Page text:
Metropolitan science: places, objects and cultures of practice and knowledge in London, 1600–1800

Rebekah Higgitt aims to produce a new narrative of the development of a scientific culture within early modern London, as revealed through the city's geographies of knowledge and material culture; exploring the role of technical and scientific artefacts and understanding the institutional spaces in which they were made, used, traded and displayed

When Thomas Sprat wrote his defence of and manifesto for the recently founded Royal Society in 1667, he wrote of its location as the most advantageous possible for an institution such as theirs:

Love and the Soul: Apuleius’ tale of Cupid and Psyche in European Culture since 1600

This study looks at the reception of the long two-book love story of Cupid (Amor or ‘Love’ in Latin) and Psyche (‘Soul’ in Greek), which forms the centrepiece of the Latin novel Metamorphoses or The Golden Ass by the second-century CE writer Apuleius, in European literature, art and opera from 1600 to the present day.

Mountains in ancient literature and culture and their post-classical reception

Recent work on mountains in modern European culture tends to emphasise the way in which everything changed in the late-eighteenth and early-nineteenth centuries. The standard story is that mountains had before then been viewed as places of fear and ugliness; now they came to be linked with beauty and sublimity, and became places of leisure through the development of mountain climbing as a sport.

The Civil Rights Movement: a literary history

Sharon Monteith’s literary-historical study will be the first to analyse the relationship between literary culture and political and social change in the US civil rights movement. It will uncover the significance of literary activism from the post-Civil War Reconstruction era to the present and, by mapping and analysing civil rights literary culture, it will extend civil rights historiography. 

The Cretaceous-Paleogene mass extinction – severity, recovery, and biogeography

Is evolution driven primarily by the slow action of everyday processes, or do the rare, extreme events – disasters, catastrophes, and sudden environmental shifts – play the defining role in evolution? Darwin saw evolution playing out gradually, with the slow and steady action of competition, predation, and environmental changes driving evolution. Much as the rain slowly wears away a stone, he saw such changes gradually altering species, generation by generation, across millions of years.

Watching plants drink

Water is essential to life, human health, food production and economic activity. The growth in global population and manufacturing, combined with the impact of climate change, are placing unsustainable demands on water resources. The agricultural sector is the major user of freshwater resources, accounting for >70% of withdrawals globally, and >90% in less-developed countries. By 2050, agriculture must produce 60% more food globally and 100% more in developing countries. The current rate of agricultural water demand is clearly unsustainable.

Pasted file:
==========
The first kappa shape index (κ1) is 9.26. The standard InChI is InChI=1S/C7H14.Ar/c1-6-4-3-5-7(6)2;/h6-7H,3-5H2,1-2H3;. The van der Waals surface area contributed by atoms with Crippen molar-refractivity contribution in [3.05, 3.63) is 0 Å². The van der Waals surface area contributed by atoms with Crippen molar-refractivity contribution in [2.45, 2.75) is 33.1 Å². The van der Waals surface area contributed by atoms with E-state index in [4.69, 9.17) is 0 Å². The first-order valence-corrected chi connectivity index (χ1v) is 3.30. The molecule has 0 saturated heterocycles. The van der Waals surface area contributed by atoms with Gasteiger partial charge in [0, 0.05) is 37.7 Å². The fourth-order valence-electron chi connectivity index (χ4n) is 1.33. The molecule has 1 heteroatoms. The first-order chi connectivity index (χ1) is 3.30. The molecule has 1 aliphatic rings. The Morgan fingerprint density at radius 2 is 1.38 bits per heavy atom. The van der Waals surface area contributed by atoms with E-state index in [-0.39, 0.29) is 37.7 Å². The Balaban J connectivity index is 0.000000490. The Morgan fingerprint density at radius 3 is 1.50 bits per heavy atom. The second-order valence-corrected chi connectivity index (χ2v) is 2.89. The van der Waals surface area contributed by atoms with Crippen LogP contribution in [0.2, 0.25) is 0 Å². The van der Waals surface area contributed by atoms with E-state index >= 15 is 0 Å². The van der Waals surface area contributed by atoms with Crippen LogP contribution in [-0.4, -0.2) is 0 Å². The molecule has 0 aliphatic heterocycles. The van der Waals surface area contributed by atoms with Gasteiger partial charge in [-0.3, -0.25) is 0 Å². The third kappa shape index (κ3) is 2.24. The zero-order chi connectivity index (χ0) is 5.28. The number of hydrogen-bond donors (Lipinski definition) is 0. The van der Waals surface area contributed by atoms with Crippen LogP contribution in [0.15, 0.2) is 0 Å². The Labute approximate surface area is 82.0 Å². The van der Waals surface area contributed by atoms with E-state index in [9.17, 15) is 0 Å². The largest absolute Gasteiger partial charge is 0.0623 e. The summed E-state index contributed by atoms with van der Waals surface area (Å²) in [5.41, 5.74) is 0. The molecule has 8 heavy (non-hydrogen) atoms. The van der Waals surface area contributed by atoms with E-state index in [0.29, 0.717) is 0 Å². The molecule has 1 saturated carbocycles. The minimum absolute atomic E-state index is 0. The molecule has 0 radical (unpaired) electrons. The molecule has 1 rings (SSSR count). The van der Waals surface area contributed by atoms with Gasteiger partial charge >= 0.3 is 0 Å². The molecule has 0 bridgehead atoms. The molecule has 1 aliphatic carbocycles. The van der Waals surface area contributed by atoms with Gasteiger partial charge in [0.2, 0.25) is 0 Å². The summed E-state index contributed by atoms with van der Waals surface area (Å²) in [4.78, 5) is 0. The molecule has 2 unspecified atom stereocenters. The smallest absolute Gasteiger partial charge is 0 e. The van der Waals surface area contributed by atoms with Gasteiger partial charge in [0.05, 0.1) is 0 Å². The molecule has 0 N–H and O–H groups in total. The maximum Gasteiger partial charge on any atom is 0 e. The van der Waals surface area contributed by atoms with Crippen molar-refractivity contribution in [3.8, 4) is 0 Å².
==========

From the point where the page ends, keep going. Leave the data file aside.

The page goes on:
Book lovers: affect and the history of reading in the late age of print

This research project began one afternoon at my Grandparents’ house. It was raining and I was lazily browsing through the many books on their many bookshelves. And then I found something extraordinary. I found an inscription from my father to my mother, from James to Sally. What was extraordinary was that this inscription was written long before James was my father or Sally was my mother. Not only had Dad inscribed the book, he had highlighted passages and left little messages in the margins. Almost as soon as I started reading them, I slapped the book shut.

Punk, politics and gender in the UK

This research project looks at how cultural production in the UK can be linked to political developments, particularly within feminist punk scenes. At present there is tension within feminist movements, as a new generation’s ideas and practices are pitted against traditional liberal approaches, with wider implications for debates around representation and freedom of speech. These debates sometimes become vitriolic and factionalised as activists conduct their arguments online.

The earliest tetrapods: environment, faunal associations, and terrestrialisation

My project extends research from a four year NERC-funded consortium grant studying the fossil fauna, environment and climate of the earliest Carboniferous Tournaisian stage, between 359 and 342 million years ago (mya). Colloquially known as “Romer’s Gap” because of a long-standing hiatus in the fossil record of tetrapods (vertebrates with limbs and digits leading to and including modern forms such as ourselves). The interval spans the time during which tetrapods must have begun to exploit land living in a serious way.

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